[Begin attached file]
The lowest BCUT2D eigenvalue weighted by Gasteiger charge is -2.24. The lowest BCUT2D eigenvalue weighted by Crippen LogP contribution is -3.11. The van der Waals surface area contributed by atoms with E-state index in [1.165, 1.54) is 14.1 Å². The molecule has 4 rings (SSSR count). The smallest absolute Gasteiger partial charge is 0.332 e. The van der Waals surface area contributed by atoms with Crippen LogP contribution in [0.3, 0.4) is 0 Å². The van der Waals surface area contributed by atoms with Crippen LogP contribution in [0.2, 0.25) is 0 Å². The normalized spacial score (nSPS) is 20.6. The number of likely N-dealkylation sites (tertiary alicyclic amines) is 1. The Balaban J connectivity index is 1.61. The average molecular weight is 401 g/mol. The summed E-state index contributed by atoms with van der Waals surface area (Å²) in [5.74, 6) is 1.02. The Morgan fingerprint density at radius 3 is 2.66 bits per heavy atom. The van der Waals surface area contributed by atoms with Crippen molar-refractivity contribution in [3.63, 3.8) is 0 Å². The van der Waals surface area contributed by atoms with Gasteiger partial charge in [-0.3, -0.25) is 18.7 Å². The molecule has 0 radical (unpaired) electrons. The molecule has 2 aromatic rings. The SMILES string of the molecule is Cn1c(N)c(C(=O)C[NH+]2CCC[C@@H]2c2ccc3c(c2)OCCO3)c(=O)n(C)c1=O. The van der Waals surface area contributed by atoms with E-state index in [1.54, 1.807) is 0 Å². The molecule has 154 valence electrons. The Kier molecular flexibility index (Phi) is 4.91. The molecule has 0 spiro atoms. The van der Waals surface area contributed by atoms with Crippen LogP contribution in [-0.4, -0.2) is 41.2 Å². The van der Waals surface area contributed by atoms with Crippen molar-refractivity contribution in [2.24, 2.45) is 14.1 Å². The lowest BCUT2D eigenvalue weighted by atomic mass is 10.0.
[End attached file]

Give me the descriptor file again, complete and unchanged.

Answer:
The lowest BCUT2D eigenvalue weighted by Gasteiger charge is -2.24. The lowest BCUT2D eigenvalue weighted by Crippen LogP contribution is -3.11. The van der Waals surface area contributed by atoms with E-state index in [1.165, 1.54) is 14.1 Å². The molecule has 4 rings (SSSR count). The smallest absolute Gasteiger partial charge is 0.332 e. The van der Waals surface area contributed by atoms with Crippen LogP contribution in [0.3, 0.4) is 0 Å². The van der Waals surface area contributed by atoms with Crippen LogP contribution in [0.2, 0.25) is 0 Å². The normalized spacial score (nSPS) is 20.6. The number of likely N-dealkylation sites (tertiary alicyclic amines) is 1. The Balaban J connectivity index is 1.61. The average molecular weight is 401 g/mol. The summed E-state index contributed by atoms with van der Waals surface area (Å²) in [5.74, 6) is 1.02. The Morgan fingerprint density at radius 3 is 2.66 bits per heavy atom. The van der Waals surface area contributed by atoms with Crippen molar-refractivity contribution in [3.63, 3.8) is 0 Å². The van der Waals surface area contributed by atoms with Gasteiger partial charge in [-0.3, -0.25) is 18.7 Å². The molecule has 0 radical (unpaired) electrons. The molecule has 2 aromatic rings. The SMILES string of the molecule is Cn1c(N)c(C(=O)C[NH+]2CCC[C@@H]2c2ccc3c(c2)OCCO3)c(=O)n(C)c1=O. The van der Waals surface area contributed by atoms with E-state index in [1.54, 1.807) is 0 Å². The molecule has 154 valence electrons. The Kier molecular flexibility index (Phi) is 4.91. The molecule has 0 spiro atoms. The van der Waals surface area contributed by atoms with Crippen LogP contribution in [-0.4, -0.2) is 41.2 Å². The van der Waals surface area contributed by atoms with Crippen molar-refractivity contribution in [2.24, 2.45) is 14.1 Å². The lowest BCUT2D eigenvalue weighted by atomic mass is 10.0.